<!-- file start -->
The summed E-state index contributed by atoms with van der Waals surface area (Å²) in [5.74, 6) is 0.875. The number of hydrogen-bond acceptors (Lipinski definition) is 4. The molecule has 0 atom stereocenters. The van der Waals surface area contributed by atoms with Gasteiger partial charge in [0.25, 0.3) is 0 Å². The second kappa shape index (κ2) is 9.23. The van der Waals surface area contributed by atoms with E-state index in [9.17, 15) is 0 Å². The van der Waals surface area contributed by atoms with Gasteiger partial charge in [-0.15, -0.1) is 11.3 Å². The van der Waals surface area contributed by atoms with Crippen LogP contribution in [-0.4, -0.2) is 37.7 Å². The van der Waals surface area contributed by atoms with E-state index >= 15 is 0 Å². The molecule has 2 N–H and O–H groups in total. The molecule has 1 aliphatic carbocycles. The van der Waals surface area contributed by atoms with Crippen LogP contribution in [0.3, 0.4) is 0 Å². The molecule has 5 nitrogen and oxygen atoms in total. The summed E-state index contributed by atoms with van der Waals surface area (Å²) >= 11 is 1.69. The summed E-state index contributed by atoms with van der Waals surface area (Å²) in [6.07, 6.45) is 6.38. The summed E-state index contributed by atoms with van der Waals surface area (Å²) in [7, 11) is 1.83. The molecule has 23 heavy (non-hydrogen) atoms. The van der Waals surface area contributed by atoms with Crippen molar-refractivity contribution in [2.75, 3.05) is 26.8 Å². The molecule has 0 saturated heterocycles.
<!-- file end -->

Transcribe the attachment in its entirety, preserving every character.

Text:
The summed E-state index contributed by atoms with van der Waals surface area (Å²) in [5.74, 6) is 0.875. The number of hydrogen-bond acceptors (Lipinski definition) is 4. The molecule has 0 atom stereocenters. The van der Waals surface area contributed by atoms with Gasteiger partial charge in [0.25, 0.3) is 0 Å². The second kappa shape index (κ2) is 9.23. The van der Waals surface area contributed by atoms with E-state index in [9.17, 15) is 0 Å². The van der Waals surface area contributed by atoms with Gasteiger partial charge in [-0.15, -0.1) is 11.3 Å². The van der Waals surface area contributed by atoms with Crippen LogP contribution in [-0.4, -0.2) is 37.7 Å². The van der Waals surface area contributed by atoms with E-state index >= 15 is 0 Å². The molecule has 2 N–H and O–H groups in total. The molecule has 1 aliphatic carbocycles. The van der Waals surface area contributed by atoms with Crippen LogP contribution in [0.3, 0.4) is 0 Å². The molecule has 5 nitrogen and oxygen atoms in total. The summed E-state index contributed by atoms with van der Waals surface area (Å²) >= 11 is 1.69. The summed E-state index contributed by atoms with van der Waals surface area (Å²) in [6.07, 6.45) is 6.38. The summed E-state index contributed by atoms with van der Waals surface area (Å²) in [7, 11) is 1.83. The molecule has 23 heavy (non-hydrogen) atoms. The van der Waals surface area contributed by atoms with Crippen molar-refractivity contribution in [2.75, 3.05) is 26.8 Å². The molecule has 0 saturated heterocycles.